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LETTER | Make Malaysia a better country for women

LETTER | On this National Women's Day 2020, our country stands at a critical crossroads. The Covid-19 pandemic has amplified existing gender inequalities and threatens to erode the progress we’ve made towards eliminating gender-based violence and discrimination.

However, the pandemic and the movement control order (MCO) have also shed light on how we may not only recover - but through swift and bold action - come out of this crisis more equal and economically stronger.

The Women’s Aid Organisation (WAO), therefore, urge the government to do these four things:

1. Pass the Sexual Harassment Bill

Sexual harassment can affect women’s economic empowerment in a multitude of ways, from adversely impacting their employment status or selection for a promotion; to hindering their education, such as when sexual harassment is experienced in the university context; to prevent them from engaging in income-generating activities online as a result of cyberviolence.

The effects of sexual harassment are not isolated to the specific incident or instances of harassment but are far-reaching to every aspect of a survivor’s life.

The Sexual Harassment Bill, which is slated to be tabled in Parliament later this year, is a critical measure towards addressing sexual harassment that occurs in any context, ensuring survivors have access to redress, and driving organisations to take a more proactive stance towards preventing sexual harassment and countering its normalisation in our society.

2. Make stalking an offence in the Penal Code

Stalking is currently not a crime in Malaysia, which means that if someone were to repeatedly contact you, follow you, or show up at places you frequent - classic forms of stalking - there is little that the authorities can do. Researchers at the University of Toronto found that stalking can lead to a host of mental health consequences, including anxiety, depression, and symptoms of posttraumatic stress disorder. Stalking can also escalate into more severe forms of violence - in Canada and the United States, 90 percent of women who were murdered by their partners had been stalked.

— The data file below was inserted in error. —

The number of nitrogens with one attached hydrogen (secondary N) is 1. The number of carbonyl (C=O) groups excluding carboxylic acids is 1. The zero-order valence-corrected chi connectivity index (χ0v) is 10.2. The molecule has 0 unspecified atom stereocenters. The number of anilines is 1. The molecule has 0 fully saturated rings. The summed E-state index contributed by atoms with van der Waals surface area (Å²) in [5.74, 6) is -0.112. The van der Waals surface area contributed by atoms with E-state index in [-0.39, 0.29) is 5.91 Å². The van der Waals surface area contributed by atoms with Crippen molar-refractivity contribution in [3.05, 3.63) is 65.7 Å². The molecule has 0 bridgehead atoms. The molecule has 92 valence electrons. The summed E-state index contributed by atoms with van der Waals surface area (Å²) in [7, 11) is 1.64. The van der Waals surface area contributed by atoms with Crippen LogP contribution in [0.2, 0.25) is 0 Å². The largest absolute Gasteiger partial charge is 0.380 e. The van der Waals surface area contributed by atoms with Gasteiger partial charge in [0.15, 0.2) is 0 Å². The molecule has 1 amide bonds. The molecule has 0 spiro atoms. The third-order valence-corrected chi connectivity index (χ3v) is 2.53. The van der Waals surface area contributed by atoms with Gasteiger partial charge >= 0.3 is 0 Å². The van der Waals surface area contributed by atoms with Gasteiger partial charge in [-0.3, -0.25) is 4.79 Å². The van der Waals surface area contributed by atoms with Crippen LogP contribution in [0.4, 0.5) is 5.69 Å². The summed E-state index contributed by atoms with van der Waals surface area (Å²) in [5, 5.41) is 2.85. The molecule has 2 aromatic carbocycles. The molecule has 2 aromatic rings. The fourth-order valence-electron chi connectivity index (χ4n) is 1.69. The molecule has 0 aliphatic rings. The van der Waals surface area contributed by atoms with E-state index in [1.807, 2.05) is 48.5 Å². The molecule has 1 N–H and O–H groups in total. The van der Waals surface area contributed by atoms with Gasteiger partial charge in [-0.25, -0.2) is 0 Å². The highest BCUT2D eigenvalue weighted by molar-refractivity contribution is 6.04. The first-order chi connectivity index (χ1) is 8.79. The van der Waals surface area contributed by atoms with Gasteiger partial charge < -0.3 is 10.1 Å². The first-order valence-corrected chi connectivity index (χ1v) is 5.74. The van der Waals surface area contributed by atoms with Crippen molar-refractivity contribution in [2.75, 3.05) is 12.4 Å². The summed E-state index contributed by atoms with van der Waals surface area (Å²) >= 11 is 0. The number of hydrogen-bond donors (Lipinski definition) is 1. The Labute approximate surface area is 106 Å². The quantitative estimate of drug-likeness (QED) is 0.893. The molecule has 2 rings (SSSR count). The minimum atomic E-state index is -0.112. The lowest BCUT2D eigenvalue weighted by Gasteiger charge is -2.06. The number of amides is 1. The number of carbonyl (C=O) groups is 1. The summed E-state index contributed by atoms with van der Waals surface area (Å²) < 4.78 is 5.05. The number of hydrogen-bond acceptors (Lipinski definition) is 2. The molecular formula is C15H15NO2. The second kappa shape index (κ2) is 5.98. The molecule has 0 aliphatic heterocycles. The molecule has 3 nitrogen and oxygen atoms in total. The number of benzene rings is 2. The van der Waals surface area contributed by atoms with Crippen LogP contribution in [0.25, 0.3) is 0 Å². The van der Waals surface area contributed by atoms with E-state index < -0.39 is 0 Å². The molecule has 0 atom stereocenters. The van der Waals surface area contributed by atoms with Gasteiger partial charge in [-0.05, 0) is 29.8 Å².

The anti-stalking law would protect against both offline and online stalking and harassment, including various forms of gender-based cyberviolence like harassment, spying, and doxing, and would also make available protection orders for survivors.

3. Amend the Employment Act

The amendments to the Employment Act that the Human Resources Ministry has committed to tabling in Parliament this year include the introduction of three days of paternity leave, the extension of paid maternity leave to 90 days, the ability to request flexible working hours, and the introduction of anti-discrimination protections for employees on the basis of gender, race, and religion.

WAO has urged the government to introduce at least seven days of paid paternity leave for fathers working in the private sector, as three days is simply not enough. Seven days of paid paternity leave would send the message that caregiving is a shared responsibility, enable fathers to play a more active role when their child is born and has also been found to reduce the gender wage gap within households.

Additionally, the proposed anti-discrimination provisions must be extended to job seekers. In the aftermath of the Covid-19 pandemic, women are increasingly burdened with unpaid care work and forced to further juggle personal and professional responsibilities. Without protections for job seekers against discrimination based on gender and pregnancy, it is likely that many women who are seeking employment will be excluded from the workforce.

4. Table an inclusive Budget 2021

An inclusive Budget 2021 that accounts for and adequately resources the needs of women is critical to creating an enabling environment for women’s economic participation and economic growth.

An inclusive Budget 2021 will help stem the erosion of gender equality progress caused by the pandemic in Malaysia by addressing setbacks for women in the three key areas: gender-based violence response, women’s employment, and women’s health.

Among the key provisions that must be included in Budget 2021 is a greater budget allocation for crisis shelters specifically serving survivors of gender-based violence, increasing public investment in the care economy, such as through subsidies for childcare providers, and ensuring adequate budget for specialised training and the full and continuous functioning of One-Stop Crisis Centres throughout the country.

Now is the time for big and bold action towards making Malaysia a better country for women, and thus towards creating a better Malaysia for everyone.

The views expressed here are those of the author/contributor and do not necessarily represent the views of Malaysiakini. 

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